If your symptoms are severe, use your rescue medication while you wait for help. Follow the instructions that your doctor or pharmacist provided for using your rescue medication in an emergency. The maximum dosage will vary based on the medication.
Do not hesitate to call for emergency help if you’re experiencing asthma symptoms. An asthma attack can worsen quickly, especially in children.
If you’re admitted to a hospital emergency room with an allergic asthma attack, the most common treatments may include:
- short-acting beta-agonists, the same medications used in a rescue inhaler and often given via a nebulizer
- other types of bronchodilators to widen the bronchi
- oral, inhaled, or injected corticosteroids to reduce inflammation in the lungs and airways
- intubation to help pump oxygen into the lungs in severe cases
Even after your symptoms stabilize, your doctor may want to observe you for several hours to ensure there isn’t a subsequent asthma attack.
Recovery from a severe allergic asthma attack can take anywhere from a few hours to several days. It depends on the severity of the attack. If there was damage to the lungs, ongoing treatment may be needed.
Allergic asthma attacks are triggered by exposure to allergens. The symptoms can sometimes be confused with anaphylaxis, a systemic and other potentially life threatening condition.
Anaphylaxis is a severe allergic reaction to allergens such as:
- certain medications
- insect stings
- foods like peanuts, eggs, or shellfish
Some common symptoms of anaphylaxis include:
- swelling of the mouth, tongue, or throat
- shortness of breath, wheezing, and difficulty breathing or talking
- dizziness or fainting
Developing these symptoms after you’re exposed to an allergen usually suggests anaphylaxis, according to the Asthma and Allergy Foundation of America (AAFA).
If you’re unsure if you’re having a severe allergic asthma attack or anaphylaxis and you have injectable epinephrine with you, take it. Dial 911 to call for an ambulance immediately.
Epinephrine will help alleviate the symptoms of both allergic asthma and anaphylaxis until you can get to the hospital.
Severe allergic asthma attacks and anaphylaxis can be fatal, so it’s important to seek care at the first sign of symptoms.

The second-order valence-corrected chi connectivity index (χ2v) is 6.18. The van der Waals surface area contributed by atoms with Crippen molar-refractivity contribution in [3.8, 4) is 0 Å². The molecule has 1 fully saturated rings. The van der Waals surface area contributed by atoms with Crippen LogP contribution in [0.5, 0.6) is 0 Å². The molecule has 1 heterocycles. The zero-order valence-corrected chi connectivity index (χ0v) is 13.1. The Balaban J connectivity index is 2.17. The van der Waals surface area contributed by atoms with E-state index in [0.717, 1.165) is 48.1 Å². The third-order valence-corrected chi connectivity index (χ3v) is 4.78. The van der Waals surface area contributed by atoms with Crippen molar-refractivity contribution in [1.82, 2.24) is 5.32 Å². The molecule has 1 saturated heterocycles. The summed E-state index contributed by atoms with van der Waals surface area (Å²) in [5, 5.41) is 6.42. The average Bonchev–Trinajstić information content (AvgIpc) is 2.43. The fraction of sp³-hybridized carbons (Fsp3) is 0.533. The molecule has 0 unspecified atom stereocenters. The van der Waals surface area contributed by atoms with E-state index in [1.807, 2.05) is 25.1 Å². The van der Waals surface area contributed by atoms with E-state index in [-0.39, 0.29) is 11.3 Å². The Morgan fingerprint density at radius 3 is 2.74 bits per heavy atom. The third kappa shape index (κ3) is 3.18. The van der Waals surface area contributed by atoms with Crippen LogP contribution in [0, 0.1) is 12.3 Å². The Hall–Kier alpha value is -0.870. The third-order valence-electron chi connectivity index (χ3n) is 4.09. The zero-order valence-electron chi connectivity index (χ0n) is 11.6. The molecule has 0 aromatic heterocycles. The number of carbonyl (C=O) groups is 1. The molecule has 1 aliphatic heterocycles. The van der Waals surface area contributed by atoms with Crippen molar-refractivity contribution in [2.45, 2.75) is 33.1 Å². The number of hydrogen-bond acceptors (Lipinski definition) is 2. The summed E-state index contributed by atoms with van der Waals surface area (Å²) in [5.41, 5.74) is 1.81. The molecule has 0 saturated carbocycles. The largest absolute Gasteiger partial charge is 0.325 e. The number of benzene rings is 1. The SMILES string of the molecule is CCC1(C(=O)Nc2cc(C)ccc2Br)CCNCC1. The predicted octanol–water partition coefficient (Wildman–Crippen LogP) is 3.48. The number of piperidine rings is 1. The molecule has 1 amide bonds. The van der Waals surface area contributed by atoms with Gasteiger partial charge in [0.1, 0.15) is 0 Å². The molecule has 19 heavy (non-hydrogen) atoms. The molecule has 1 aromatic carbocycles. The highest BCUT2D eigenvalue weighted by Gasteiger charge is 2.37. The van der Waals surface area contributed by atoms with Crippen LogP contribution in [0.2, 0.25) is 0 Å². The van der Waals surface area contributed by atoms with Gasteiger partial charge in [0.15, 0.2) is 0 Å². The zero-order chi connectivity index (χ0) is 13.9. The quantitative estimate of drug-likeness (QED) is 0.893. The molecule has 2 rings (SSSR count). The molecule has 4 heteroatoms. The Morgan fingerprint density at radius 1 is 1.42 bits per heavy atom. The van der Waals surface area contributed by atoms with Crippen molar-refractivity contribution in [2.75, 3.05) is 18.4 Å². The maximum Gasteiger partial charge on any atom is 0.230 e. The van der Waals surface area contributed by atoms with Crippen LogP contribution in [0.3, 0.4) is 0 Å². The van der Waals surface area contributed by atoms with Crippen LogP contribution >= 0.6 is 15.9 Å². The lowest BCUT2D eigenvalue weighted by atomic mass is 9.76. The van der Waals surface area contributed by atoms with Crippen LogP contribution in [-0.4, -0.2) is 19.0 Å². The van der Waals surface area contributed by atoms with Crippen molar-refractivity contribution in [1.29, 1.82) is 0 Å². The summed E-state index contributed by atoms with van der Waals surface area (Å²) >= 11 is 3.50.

Inhaled allergens trigger most cases of allergic asthma. For example, the most common triggers are:
- mold spores
- pet dander, saliva, and urine
- dust and dust mites
- cockroach droppings and fragments
Less commonly, some foods and medications can trigger asthma symptoms, including:
- dairy products
- peanuts and tree nuts
You can manage allergic asthma and help prevent asthma attacks by avoiding triggers and taking your medication as prescribed. If you’re still experiencing symptoms on a regular basis, talk with your doctor. They may need to change your treatment plan or provide more guidance about avoiding triggers.
Sticking to your treatment plan can help prevent your asthma symptoms from worsening. If you’re taking multiple treatments but still experiencing symptoms, you may need more help managing your condition.
Asthma is considered severe when it’s not managed or only partially managed, even if the person takes multiple treatments, such as inhaled corticosteroids, oral corticosteroids, or inhaled beta-agonists. According to the AAFA, about 5 to 10 percent of people with asthma typically will continue to have symptoms despite standard treatments.
A number of factors may contribute to your asthma symptoms worsening, including:
- not taking medication as prescribed
- difficulty managing allergies
- ongoing exposure to allergens
- chronic inflammation of the upper and lower respiratory tract
- other health conditions
If you have severe allergic asthma, your doctor may recommend a combination of prescription medications, complementary therapies, and lifestyle changes. These options may help you manage the condition more effectively.
A severe allergic asthma attack can be life threatening. It’s important to seek emergency help as soon as your symptoms start.
If you’re experiencing asthma symptoms on a regular basis, your doctor may suggest making a change to your treatment plan to help you better manage your condition.